By Lynne Cheney
GLENN: Stu and I, this is probably the biggest bone of contention that we have had,
STU: I don't..
GLENN: Yes, it is, Stu. And we've had it since 1999 because I've been saying since 1999, look out because if you don't look out, something's going to happen and then, boom, you're listening to Hitler. And so and Stu has been, "Never gonna happen, never gonna happen, never gonna happen, never gonna happen."
STU: This is ridiculous.
GLENN: And I have been, the sky is falling, the sky is falling, the sky is falling. We can play both sides of that.
STU: Neither of which is true. But we have Lynne Cheney on the phone and we don't have much time. So we need to get to her.
GLENN: We have Lynne Cheney on the phone?
CHENEY: Sure do.
GLENN: How are you?
CHENEY: I am just great. Thanks for having me on today.
GLENN: You bet. We chatted, what was it, two nights ago?
CHENEY: We did, talking about my new book, and I really enjoyed our conversation.
GLENN: The name of the book is We the People and Mrs. Cheney, as you and I discussed, you know, on and off the air, I have real concern about our country because I don't think that we are even teaching the truth about our founding fathers anymore. We're not teaching the truth about our Constitution anymore. Even our attorneys are no longer studying the Constitution.
CHENEY: No, that's a really good point. What we're teaching instead is a story of gloom and despair and we forget to let little kids know how incredibly fortunate we were that things went as they did in our past, that we had the wisdom and bravery of the framers of the Constitution and the persistence. We need to tell them the story with warts and all. We all agree on that. But basically the story is such a good one and that's what I wanted to tell them.
GLENN: Right. This is what timing this is for We the People. I mean, it is it really has actually the first time I thought about it, it brought me to tears. I was thinking, how do we solve all of these problems. And then I realized, oh, my gosh, these guys were so brilliant. It wasn't a, "Hey, you're using the wrong font size" problem. Nobody said, hey, you are not going to fit it all into one page if you make it that big. That was a clue to us of the answer.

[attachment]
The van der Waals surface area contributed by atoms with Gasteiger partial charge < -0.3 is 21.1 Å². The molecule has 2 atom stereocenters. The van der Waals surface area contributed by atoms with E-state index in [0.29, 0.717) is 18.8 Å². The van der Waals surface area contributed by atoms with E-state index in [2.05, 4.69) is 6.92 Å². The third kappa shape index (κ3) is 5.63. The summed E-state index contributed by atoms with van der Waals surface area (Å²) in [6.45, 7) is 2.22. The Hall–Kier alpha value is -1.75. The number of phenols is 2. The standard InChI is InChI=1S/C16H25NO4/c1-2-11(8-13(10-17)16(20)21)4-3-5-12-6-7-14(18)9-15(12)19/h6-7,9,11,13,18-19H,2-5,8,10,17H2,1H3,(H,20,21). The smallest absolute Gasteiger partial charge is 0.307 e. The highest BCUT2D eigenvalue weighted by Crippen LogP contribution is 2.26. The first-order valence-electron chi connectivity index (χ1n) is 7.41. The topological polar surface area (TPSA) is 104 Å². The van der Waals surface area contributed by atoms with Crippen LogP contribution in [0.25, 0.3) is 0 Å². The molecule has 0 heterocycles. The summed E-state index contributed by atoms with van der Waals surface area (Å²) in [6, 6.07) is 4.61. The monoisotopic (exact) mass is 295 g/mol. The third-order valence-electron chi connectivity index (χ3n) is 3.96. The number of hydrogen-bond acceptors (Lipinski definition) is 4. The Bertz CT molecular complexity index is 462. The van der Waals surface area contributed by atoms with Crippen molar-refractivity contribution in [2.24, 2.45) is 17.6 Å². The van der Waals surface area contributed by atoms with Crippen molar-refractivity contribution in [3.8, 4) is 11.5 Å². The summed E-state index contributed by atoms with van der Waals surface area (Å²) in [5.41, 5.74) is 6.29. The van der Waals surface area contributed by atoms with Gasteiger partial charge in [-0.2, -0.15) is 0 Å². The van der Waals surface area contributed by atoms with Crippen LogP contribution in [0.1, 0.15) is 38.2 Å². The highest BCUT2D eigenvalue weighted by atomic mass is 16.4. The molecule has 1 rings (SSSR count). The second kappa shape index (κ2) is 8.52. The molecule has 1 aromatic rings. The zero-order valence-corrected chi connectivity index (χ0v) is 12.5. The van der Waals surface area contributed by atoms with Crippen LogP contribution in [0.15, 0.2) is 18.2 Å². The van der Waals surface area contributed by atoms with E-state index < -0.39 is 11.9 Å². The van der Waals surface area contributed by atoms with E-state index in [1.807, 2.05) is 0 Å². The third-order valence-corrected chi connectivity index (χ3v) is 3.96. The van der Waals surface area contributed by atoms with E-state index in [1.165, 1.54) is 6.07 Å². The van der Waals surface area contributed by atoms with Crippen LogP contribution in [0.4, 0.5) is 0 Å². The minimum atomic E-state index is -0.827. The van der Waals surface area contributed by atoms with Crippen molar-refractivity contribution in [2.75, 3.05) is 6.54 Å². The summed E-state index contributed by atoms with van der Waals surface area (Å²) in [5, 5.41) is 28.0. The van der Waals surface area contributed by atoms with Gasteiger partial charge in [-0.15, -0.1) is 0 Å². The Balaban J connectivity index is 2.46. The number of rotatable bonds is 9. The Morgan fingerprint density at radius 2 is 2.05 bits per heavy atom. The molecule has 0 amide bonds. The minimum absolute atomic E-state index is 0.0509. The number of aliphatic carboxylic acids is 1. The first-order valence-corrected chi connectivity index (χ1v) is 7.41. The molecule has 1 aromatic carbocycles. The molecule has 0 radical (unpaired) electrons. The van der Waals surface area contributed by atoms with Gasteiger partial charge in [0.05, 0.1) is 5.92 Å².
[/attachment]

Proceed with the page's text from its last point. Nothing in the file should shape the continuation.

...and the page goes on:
CHENEY: It is amazing when you think about it. Both Washington and Madison said that the Constitution was a miracle, and I think that's not too overwhelming an assessment of it. There were so many different interests that had to be brought together. There were huge and horrendous fights at the convention. There was also fortunately Ben Franklin who, a grandfatherly type. He had to be carried to the convention every day in a sedan chair, he was so old and feeble, but his mind and his spirit were great. And he kept urging the delegates to think beyond themselves, to think beyond their own interests and to understand that if we couldn't hang together as a union, we would surely be hanged separately as states. You know, if they hadn't succeeded, we would not be a union today. I'm convinced of it. We would be a number of different countries. And imagine how much less full and rich our lives would be.
GLENN: Do you at all feel at times that we are, because we're not learning our history that we are becoming separate countries in many ways? I mean, I travel this country and there's a difference between California and Texas and a difference in the way we see America. We're all good people, et cetera, et cetera, but we see America differently because we're not remembering what a republic is. We're not being taught the truth about our founding.
CHENEY: That's a really good point. Of course, the charity of America and her people are one of our strengths, this great homogenous stew out of which genius comes. That is our strength, but it will fall apart if the center doesn't hold, and the center is our past. It is the Constitution. It is the fact that, you know, all around the world we're regarded as a beacon and light and we forget to teach our children that own message. That's been something I thought was so important over these last seven and a half years, as I've written books for children.
CHENEY: To talk about what a great and good country this is and to talk about the values that hold us all together, the love of liberty.
GLENN: I have just yesterday I happened to look up your books and see how many books that you have sold, children's books. You are a very big seller of children's books, and there's a good reason for it. They are really good, they're beautiful books and I'm going to read yours, in fact, to my son tonight.
CHENEY: Oh, that's nice.
GLENN: When I tuck him into bed. It's called We the People by Lynne Cheney.
Real quick I have 30 seconds. Any thoughts on Sarah Palin?
CHENEY: Isn't she just terrific? And no matter how often she's attacked and how viciously, she just keeps right on going, and I admire her so much, look forward in November to welcoming her and her whole great family to the vice president's house.
GLENN: That's great. Thanks a lot, Lynne.
CHENEY: Thanks, Glenn.
GLENN: Lynne Cheney.